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  John
Mason
John Mason is an important figure in American sculpture, particularly that of the West Coast. Born in Madrid, Nebraska in 1927 and raised in Fallon, Nevada, Mason moved to Los Angeles in 1949 at the age of 22. He first enrolled at the Los Angeles Art Institute (now Otis) and then studied with Susan Peterson at the Chouinard Art Institute. In 1954, the Los Angeles Art Institute hired Peter Voulkos to head the ceramics department. Mason worked with Voulkos and others in the ceramics studios at night, and worked independently during the day.

By 1957, Mason and Voulkos moved to a new studio that they shared on Glendale Blvd. During the period of 1957-1965, Mason focused on exploring the physical properties of clay—its possibilities as well as its limitations as a medium. He constantly experimented with his material’s plasticity, pushing clay to its technical limits and developing innovative firing techniques.

The artist then diversified his output, producing tall vertical sculptures, huge wall reliefs, cross forms and geometric shapes. Symmetry, rotation, mass, and the integration of color and form came to characterize his work, and are some of the sustaining concepts of his career. Although Mason does not consciously draw on identifiable sources in his work, he does recall an interest in primitive art, a fact which is manifested in the mysterious and totemic quality of many of his pieces.

Mason's work over the past six decades presents one of the most compelling arguments for abstract sculpture. His line of thought and consistency of execution are the hallmarks of a true artist, motivated by his desire to push his creative explorations even further. Suzanne Muchnic, writing for ArtNews, describes his position in the art world thusly;

“A major figure in ceramic sculpture, Mason emerged in the mid-1950s as one of the leaders of a revolution that transformed clay from a craft to a fine art medium… In his latest work, Mason has proved himself a master builder and sculptor who knows how to get the most out of a relatively simple three dimensional form.”

John Mason’s innovations in the field of ceramic sculpture opened the art world’s eyes to the possibilities of the medium. His process-based method of working emphasized the clay and what he could do with it, as he pushed to material well past conventional limits and tradition. John Coplans illustrates this point, writing, “he is not only capable of endowing his massive images with a rich complexity of associative values, but in helping to free ceramics from its long tradition of vessel form and intimate scale he has persuasively demonstrated the flexibility of a hitherto limited material.”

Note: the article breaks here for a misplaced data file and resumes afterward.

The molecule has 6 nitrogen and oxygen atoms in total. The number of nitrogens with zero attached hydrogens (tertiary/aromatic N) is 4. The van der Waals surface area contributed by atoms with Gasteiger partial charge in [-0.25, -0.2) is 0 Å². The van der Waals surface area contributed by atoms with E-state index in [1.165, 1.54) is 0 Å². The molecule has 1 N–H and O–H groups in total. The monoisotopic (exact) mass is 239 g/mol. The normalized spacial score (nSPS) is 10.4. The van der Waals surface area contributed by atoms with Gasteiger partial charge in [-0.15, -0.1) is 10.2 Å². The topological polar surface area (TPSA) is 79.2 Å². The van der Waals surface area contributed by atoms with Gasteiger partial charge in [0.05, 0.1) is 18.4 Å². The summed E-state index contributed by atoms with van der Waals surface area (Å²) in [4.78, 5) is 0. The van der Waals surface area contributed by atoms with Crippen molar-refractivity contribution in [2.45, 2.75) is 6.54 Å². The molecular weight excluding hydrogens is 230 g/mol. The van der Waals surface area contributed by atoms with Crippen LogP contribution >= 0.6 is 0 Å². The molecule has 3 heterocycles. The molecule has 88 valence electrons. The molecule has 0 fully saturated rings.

John Mason continues to live and work in Los Angeles, California. Since the late 1950s, when he exhibited at the legendary Ferus Gallery, Mason has had one-man shows at the Pasadena Museum of Art (1960 and 1974), the Los Angeles County Museum (1966), the San Francisco Museum of Modern Art (1978), and the Hudson River Museum (1978), among others. His work is represented in numerous major museum collections, including the Norton Simon Museum of Art, Pasadena, the Museum of Contemporary Art, Los Angeles, the Metropolitan Museum of Art, New York, and the Los Angeles County Museum of Art.




Education

Otis Art Institute, Los Angeles, California
Chouinard Art Institute, Los Angeles, California

Museum Collections

Aichi Prefectural Ceramic Museum, Nagoya, Japan
The Anderson Collection at Stanford University, Stanford, California
Arizona State University Art Museum, Tempe, Arizona
Arkansas Art Center, Little Rock, Arkansas
Carnegie Museum of Art, Pittsburgh, Pennsylvania
Chicago Art Institute, Chicago, Illinois
City of Boise, Boise, Idaho
Daum Museum of Contemporary Art, Sedalia, Missouri
Everson Museum of Art, Syracuse, New York
Gifu Prefectural Museum, Seki City, Japan
Los Angeles County Museum of Art, Los Angeles, California